Ramachandra Guha Essay

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Ramachandra Guha is a social historian of environmental change. Trained as a sociologist, he has also been called an anthropologist, ecologist, journalist, and historian. Born in Dehradun, India, in 1958, Guha studied at St. Stephen’s College, Delhi, and took his doctorate at the Indian Institute of Management, Calcutta. Between 1985-95 he held academic positions in India, Europe, and North America. Since 1995 he has been a full-time writer based in Bangalore, India.

Ramachandra Guha’s first book, The Unquiet Woods: Ecological Change and Peasant Resistance in the Himalaya (1989), is a social history of the Himalayan forests, from the 19th century to the Chipko movement in the 1970s and 80s. This seminal study explores the intersection of ecology, social structure, and peasant politics. Guha shows how the Chipko movement, in which Himalayan villagers protected their traditional forests from industrial loggers by hugging the trees, is part of a century of protests by villagers. For Guha, this contemporary environmental crisis in the Himalayas is not a new phenomenon, but a new expression of old peasant resistance against the ruling elite.

In Varieties of Environmentalism: Essays North and South (1997), Guha and Juan Martinez-Alier examine environmental philosophies around the world. The authors maintain that it is a mistake to see environmental movements only through the lens of the United States, where environmentalism is a middle-class concern for nature protection and is seen as a consequence of affluence rather than poverty. By looking at the “environmentalism of the poor,” they show that environmental struggles in southern countries are about control over the land, forest, and water resources needed for subsistence livelihoods.

This book challenges the long-held twin beliefs that the United States is the home of the pioneers of environmental thought-such as Henry Thoreau, John Muir, and Aldo Leopold-and that the protectionist paradigm of wilderness conservation is the only valid global model. In sum, this book presents a very different view of environmental concerns and priorities in the Southern Hemisphere.

One of Guha’s most influential essays, Radical American Environmentalism and Wilderness Preservation (1989) has been reprinted in more than a dozen anthologies on society and the environment. Here he decries what he calls the “imperialist manifesto” associated with northern conservation agendas as they are forced on southern countries. Guha feels this preoccupation with wilderness preservation compounds the neglect by the American environmental movement of more pressing environmental problems in the third world.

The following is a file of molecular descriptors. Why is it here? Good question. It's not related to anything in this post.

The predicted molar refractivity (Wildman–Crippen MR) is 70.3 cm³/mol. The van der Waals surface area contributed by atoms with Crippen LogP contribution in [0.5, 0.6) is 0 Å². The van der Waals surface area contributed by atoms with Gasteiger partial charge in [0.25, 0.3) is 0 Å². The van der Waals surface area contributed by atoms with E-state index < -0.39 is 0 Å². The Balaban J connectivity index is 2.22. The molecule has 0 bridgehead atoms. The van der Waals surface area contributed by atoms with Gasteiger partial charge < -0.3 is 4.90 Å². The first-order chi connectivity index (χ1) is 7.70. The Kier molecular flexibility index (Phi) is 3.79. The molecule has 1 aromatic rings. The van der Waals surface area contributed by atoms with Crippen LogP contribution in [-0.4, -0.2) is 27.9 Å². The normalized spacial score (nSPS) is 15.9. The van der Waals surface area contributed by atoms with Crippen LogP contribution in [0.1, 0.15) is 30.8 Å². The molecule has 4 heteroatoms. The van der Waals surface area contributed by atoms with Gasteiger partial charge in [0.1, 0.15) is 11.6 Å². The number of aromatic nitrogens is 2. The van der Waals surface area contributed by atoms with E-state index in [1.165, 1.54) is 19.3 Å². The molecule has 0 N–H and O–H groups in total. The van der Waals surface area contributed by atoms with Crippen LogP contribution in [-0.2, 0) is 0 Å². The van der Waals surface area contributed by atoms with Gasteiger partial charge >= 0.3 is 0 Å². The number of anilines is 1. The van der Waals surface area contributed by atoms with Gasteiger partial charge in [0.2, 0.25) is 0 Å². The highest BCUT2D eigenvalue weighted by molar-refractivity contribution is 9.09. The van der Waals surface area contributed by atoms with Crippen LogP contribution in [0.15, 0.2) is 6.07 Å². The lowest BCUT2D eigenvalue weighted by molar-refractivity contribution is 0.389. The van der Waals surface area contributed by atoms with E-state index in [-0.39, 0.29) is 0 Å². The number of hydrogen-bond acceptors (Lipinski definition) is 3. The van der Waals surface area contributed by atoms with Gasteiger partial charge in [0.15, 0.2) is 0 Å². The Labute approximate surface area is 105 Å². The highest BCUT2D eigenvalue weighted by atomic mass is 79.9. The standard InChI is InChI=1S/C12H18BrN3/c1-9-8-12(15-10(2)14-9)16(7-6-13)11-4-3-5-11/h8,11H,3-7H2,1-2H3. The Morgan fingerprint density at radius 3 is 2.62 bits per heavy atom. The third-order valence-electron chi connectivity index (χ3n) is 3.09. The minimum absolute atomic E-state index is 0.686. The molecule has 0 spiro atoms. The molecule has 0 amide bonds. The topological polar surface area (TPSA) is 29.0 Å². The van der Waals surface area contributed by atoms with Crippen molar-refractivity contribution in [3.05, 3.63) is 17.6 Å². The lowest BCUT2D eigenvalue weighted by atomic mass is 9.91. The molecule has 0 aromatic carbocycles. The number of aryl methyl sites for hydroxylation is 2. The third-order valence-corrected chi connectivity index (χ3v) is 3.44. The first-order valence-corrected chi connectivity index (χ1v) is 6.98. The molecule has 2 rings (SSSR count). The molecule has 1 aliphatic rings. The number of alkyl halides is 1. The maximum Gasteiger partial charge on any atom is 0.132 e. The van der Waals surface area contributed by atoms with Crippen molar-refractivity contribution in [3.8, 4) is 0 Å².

Guha’s work contributes to two critical issues in environmental studies: how do we theorize the intersection of society and nature? And how can marginalized voices (ironically often the voices of the people most dependent on nature for survival) be brought into mainstream thinking on environmentalism? He worries that creative voices in the developing world are being pushed out of the current dialogue. By amplifying these marginalized voices, Guha challenges the assumption that the northern ideology of environmentalism is the best way to achieve sustainable resource use at a global scale.

Guha cautions contemporary environmentalists against extremist positions that demonize industry, government, and markets. Instead, to balance conservation with development, they need to work toward the ideals of economic efficiency, social equity, and ecological stability. Guha’s idea of balancing ecology with social justice is best summed up in a poem by Cheradanaraju, used as the epigraph to Ecology and Equity, which Guha coauthored with Madhav Gadgil:

I will not stop cutting down trees

Though there is life in them

I will not stop plucking out leaves,

Though they will make nature beautiful

I will not stop hacking off branches,

Though they are the arms of a tree

Because-

I need a hut.

Bibliography:

  1. Madhav Gadgil and Ramachandra Guha, Ecology and Equity (Routledge Press, 1995);
  2. Madhav Gadgil and Ramachandra Guha, This Fissured Land: An Ecological History of India (Oxford University Press, 1992);
  3. Ramachandra Guha, “The Authoritarian Biologist and the Arrogance of Anti-Humanism: Wildlife Conservation in the Third World,” Ecologist (v.27/1, 1997);
  4. Ramachandra Guha, Nature’s Spokesman-M. Krishnan and Indian Wildlife (Oxford University Press, 2002);
  5. Ramachandra Guha, The Unquiet Woods: Ecological Change and Peasant Resistance in the Himalaya (University of California Press, 1989);
  6. Ramachandra Guha, “Radical American Environmentalism and Wilderness Preservation,” Environmental Ethics (v.11/1, 1989);
  7. Ramachandra Guha and Juan Martinez-Alier, Varieties of Environmentalism: Essays North and South (Earthscan Publications, 1997).

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